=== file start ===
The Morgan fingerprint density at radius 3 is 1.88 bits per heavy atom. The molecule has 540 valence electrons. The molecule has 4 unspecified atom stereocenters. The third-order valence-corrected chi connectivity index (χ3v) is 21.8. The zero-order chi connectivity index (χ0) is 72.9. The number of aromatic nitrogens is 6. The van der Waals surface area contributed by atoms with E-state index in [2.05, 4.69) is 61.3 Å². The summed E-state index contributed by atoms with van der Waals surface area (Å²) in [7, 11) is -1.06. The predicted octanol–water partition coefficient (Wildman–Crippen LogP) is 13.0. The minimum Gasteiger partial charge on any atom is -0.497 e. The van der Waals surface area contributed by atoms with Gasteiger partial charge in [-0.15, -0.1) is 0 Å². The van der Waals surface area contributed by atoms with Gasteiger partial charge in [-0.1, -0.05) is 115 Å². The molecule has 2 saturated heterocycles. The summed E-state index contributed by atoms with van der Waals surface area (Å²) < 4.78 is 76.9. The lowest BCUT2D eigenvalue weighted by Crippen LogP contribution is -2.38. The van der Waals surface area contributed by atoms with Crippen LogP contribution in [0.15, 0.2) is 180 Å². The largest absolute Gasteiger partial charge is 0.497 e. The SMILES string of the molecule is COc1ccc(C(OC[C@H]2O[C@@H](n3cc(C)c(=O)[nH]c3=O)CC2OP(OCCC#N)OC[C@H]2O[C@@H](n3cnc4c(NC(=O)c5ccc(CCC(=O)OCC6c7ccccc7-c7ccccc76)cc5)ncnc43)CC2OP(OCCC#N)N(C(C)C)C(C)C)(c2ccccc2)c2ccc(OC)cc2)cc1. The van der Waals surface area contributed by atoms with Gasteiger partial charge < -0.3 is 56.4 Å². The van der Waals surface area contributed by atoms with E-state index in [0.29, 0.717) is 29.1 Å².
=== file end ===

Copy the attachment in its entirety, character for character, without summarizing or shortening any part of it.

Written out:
The Morgan fingerprint density at radius 3 is 1.88 bits per heavy atom. The molecule has 540 valence electrons. The molecule has 4 unspecified atom stereocenters. The third-order valence-corrected chi connectivity index (χ3v) is 21.8. The zero-order chi connectivity index (χ0) is 72.9. The number of aromatic nitrogens is 6. The van der Waals surface area contributed by atoms with E-state index in [2.05, 4.69) is 61.3 Å². The summed E-state index contributed by atoms with van der Waals surface area (Å²) in [7, 11) is -1.06. The predicted octanol–water partition coefficient (Wildman–Crippen LogP) is 13.0. The minimum Gasteiger partial charge on any atom is -0.497 e. The van der Waals surface area contributed by atoms with Gasteiger partial charge in [-0.15, -0.1) is 0 Å². The van der Waals surface area contributed by atoms with Gasteiger partial charge in [-0.1, -0.05) is 115 Å². The molecule has 2 saturated heterocycles. The summed E-state index contributed by atoms with van der Waals surface area (Å²) < 4.78 is 76.9. The lowest BCUT2D eigenvalue weighted by Crippen LogP contribution is -2.38. The van der Waals surface area contributed by atoms with Crippen LogP contribution in [0.15, 0.2) is 180 Å². The largest absolute Gasteiger partial charge is 0.497 e. The SMILES string of the molecule is COc1ccc(C(OC[C@H]2O[C@@H](n3cc(C)c(=O)[nH]c3=O)CC2OP(OCCC#N)OC[C@H]2O[C@@H](n3cnc4c(NC(=O)c5ccc(CCC(=O)OCC6c7ccccc7-c7ccccc76)cc5)ncnc43)CC2OP(OCCC#N)N(C(C)C)C(C)C)(c2ccccc2)c2ccc(OC)cc2)cc1. The van der Waals surface area contributed by atoms with Gasteiger partial charge < -0.3 is 56.4 Å². The van der Waals surface area contributed by atoms with E-state index in [0.29, 0.717) is 29.1 Å².